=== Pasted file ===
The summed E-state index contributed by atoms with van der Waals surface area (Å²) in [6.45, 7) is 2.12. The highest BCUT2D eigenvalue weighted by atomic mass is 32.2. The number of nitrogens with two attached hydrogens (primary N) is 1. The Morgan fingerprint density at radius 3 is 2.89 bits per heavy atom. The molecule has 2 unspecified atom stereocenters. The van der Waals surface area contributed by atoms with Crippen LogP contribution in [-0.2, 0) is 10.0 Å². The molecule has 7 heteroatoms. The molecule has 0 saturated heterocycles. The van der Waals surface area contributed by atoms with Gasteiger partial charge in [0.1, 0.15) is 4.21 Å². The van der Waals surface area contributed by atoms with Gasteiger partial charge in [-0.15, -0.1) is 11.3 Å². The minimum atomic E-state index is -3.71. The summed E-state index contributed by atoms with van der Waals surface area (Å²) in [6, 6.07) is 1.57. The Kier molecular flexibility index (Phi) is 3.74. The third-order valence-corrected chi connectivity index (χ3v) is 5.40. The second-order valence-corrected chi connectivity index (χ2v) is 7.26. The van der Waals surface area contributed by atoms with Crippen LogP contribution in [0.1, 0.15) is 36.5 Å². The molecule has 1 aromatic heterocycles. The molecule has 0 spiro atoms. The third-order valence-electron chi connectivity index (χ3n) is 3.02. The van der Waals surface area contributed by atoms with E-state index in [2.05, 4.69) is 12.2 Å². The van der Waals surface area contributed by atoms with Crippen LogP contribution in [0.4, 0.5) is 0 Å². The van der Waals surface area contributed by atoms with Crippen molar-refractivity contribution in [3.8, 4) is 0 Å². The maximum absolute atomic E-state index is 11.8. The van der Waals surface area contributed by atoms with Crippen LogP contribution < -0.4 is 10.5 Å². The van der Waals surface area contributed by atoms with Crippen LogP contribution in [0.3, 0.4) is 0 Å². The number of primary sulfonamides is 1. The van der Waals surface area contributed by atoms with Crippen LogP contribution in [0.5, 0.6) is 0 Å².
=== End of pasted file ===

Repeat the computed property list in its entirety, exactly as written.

The summed E-state index contributed by atoms with van der Waals surface area (Å²) in [6.45, 7) is 2.12. The highest BCUT2D eigenvalue weighted by atomic mass is 32.2. The number of nitrogens with two attached hydrogens (primary N) is 1. The Morgan fingerprint density at radius 3 is 2.89 bits per heavy atom. The molecule has 2 unspecified atom stereocenters. The van der Waals surface area contributed by atoms with Crippen LogP contribution in [-0.2, 0) is 10.0 Å². The molecule has 7 heteroatoms. The molecule has 0 saturated heterocycles. The van der Waals surface area contributed by atoms with Gasteiger partial charge in [0.1, 0.15) is 4.21 Å². The van der Waals surface area contributed by atoms with Gasteiger partial charge in [-0.15, -0.1) is 11.3 Å². The minimum atomic E-state index is -3.71. The summed E-state index contributed by atoms with van der Waals surface area (Å²) in [6, 6.07) is 1.57. The Kier molecular flexibility index (Phi) is 3.74. The third-order valence-corrected chi connectivity index (χ3v) is 5.40. The second-order valence-corrected chi connectivity index (χ2v) is 7.26. The van der Waals surface area contributed by atoms with Crippen LogP contribution in [0.1, 0.15) is 36.5 Å². The molecule has 1 aromatic heterocycles. The molecule has 0 spiro atoms. The third-order valence-electron chi connectivity index (χ3n) is 3.02. The van der Waals surface area contributed by atoms with E-state index in [2.05, 4.69) is 12.2 Å². The van der Waals surface area contributed by atoms with Crippen LogP contribution in [0.4, 0.5) is 0 Å². The van der Waals surface area contributed by atoms with Crippen molar-refractivity contribution in [3.8, 4) is 0 Å². The maximum absolute atomic E-state index is 11.8. The van der Waals surface area contributed by atoms with Crippen LogP contribution < -0.4 is 10.5 Å². The van der Waals surface area contributed by atoms with Crippen LogP contribution in [0.3, 0.4) is 0 Å². The number of primary sulfonamides is 1. The van der Waals surface area contributed by atoms with Crippen LogP contribution in [0.5, 0.6) is 0 Å².